Webster Campbell was inducted in the 2016 Caribbean Hall of Fame, making him of one of Jamaica's top Artists.
The world of art is captivated by the visions of the inspired and gifted Artists who dedicate their lives and talents to capturing the essence of the many beauties that life has to offer. Longevity is a critical aspect of ensuring such artistic gifts are displayed continually and are etched in the hearts and minds of those who are appreciative of fine arts and the message they send. Webster Campbell is one such gifted person whose devotion to art has manifested into a sophisticated and memorable journey that continues to blossom and inspire the younger generation of Artists, Painters, and other professionals of the art and business communities respectfully. Webster Campbell is one of Jamaica’s most prolific Painters.
Webster Campbell was born in Craighead, Manchester, Jamaica West Indies. He attended the Craighead All Age School, Whitfield All Age School and Trench Town Comprehensive High School where he began his art and craft journey. After graduating from high school, he pursued a four-year course at the Jamaica School of Art now known as Edna Manley School for the Visual & Performing Arts. Upon his graduation from the Jamaica School of Arts, he participated in the National Fine Art Exhibition Festival Contest in 1984 where he gained a Merit Award for his painting “Little Tammy”. Intent upon emerging as a serious contributor to the arts, Webster worked assiduously to polish his skills and improve his craft. In 1986 and 1987 he entered the National Fine Arts Exhibition again and won a Gold Medal in 1986 for his painting “Flood Victim”. Despite not winning in 1987 for his “Mi Naw Go Fi No More Water”, it was the featured art in the Sunday Gleaner’s article that reported on the day’s event.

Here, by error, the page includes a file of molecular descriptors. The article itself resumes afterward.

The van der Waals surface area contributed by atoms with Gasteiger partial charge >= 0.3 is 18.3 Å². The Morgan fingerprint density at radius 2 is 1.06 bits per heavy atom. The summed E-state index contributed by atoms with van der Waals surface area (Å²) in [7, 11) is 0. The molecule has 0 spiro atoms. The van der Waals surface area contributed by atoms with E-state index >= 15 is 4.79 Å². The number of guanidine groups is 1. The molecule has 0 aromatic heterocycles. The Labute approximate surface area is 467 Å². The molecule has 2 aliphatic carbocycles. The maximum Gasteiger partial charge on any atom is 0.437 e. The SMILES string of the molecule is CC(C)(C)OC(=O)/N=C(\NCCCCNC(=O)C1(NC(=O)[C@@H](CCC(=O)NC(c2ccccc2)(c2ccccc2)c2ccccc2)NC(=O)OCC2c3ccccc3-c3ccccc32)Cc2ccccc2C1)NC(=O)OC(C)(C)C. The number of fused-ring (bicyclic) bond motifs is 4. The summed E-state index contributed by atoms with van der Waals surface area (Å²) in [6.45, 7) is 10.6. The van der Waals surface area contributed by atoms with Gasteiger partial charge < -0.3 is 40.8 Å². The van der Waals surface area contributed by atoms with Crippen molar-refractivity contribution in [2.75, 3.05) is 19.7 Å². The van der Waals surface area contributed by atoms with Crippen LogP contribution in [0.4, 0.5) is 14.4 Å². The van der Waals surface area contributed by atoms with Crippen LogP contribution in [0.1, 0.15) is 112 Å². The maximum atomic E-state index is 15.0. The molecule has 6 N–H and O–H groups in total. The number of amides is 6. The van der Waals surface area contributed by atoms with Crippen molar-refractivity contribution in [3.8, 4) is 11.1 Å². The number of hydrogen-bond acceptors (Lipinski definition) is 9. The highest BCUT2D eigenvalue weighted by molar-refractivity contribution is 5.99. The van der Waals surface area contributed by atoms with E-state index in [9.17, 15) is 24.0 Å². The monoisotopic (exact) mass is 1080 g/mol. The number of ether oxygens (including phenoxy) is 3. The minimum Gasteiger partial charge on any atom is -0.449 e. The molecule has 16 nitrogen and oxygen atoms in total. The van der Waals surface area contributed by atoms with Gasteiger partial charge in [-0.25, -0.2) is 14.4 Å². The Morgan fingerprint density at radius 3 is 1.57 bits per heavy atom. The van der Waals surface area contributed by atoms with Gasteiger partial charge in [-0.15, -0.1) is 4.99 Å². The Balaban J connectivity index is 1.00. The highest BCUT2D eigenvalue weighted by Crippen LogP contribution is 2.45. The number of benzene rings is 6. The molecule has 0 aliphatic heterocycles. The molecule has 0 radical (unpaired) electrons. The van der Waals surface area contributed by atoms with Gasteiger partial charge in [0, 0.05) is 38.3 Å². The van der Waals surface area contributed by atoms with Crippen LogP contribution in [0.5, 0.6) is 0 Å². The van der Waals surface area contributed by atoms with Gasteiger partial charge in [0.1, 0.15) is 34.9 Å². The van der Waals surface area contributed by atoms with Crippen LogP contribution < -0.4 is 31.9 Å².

Mr. Campbell has featured in numerous exhibitions both in Jamaica and aboard. Some of the places he has exhibits include Jamaica Conference Centre, and the Upstairs Downstairs Gallery. In 1994, he had his first solo show “In the Olden Days” featuring paintings of old Jamaican architecture. In 1995, Webster participated in both individual and group showcase overseas to include the Humming Bird Gallery and Sculpture Gallery in New York City, Jamaica High Commission in London in 1999 and at the Jamaica Consulate, Zanze Bar, and Ramie Gallery in Washington DC in 2001. Webster also featured presentations at the Ambassador's Residence and 2002 in South Carolina. Mr. Campbell and the Webster Studio were also featured at the Art Society art show of Trinidad and Tobago in summer 2012. In 2013, he was featured at the Jamaican Embassy in Washington, DC with a follow-up show in Oxon Hill Maryland the following year. Webster remains one of Jamaica’s top Artists.
Charlene Campbell is a Jamaican-born Artist/Painter whose passion for art is motivated by the overall Jamaican cultural and heritage. Charlene became interested in art at the age of 22 where she pursued fashion designing at the Hollywood School of Designing. Charlene’s transition to canvas came after studying at the studio of Webster Campbell starting in early 2001. Out of curiosity, she dabbled in acrylic selecting a palette of vibrant colors to illustrate her abstract pieces of movement. She considers this as her forte. Dance movements have always been one of her favorite features of the Jamaican culture. Most of her work deals with dance movements which capture the early days of the Jamaican culture.
To date Mrs. Campbell has participated in numerous cultural art shows to include Mandeville and Liguanea Art Fair, and Downtown Rotary Club. In summer 2012 Charlene along with the Webster studio traveled to Trinidad where they were featured in the art society exhibit of Trinidad and Tobago. In 2013, Charlene was featured at the Jamaican Embassy in Washington, DC. She returned to the United States in 2014 where she was again, featured in art exhibit in Oxon Hill, Maryland. Her work was also featured in a prominent art gallery in Fredericksburg Virginia from 2016 - 2017.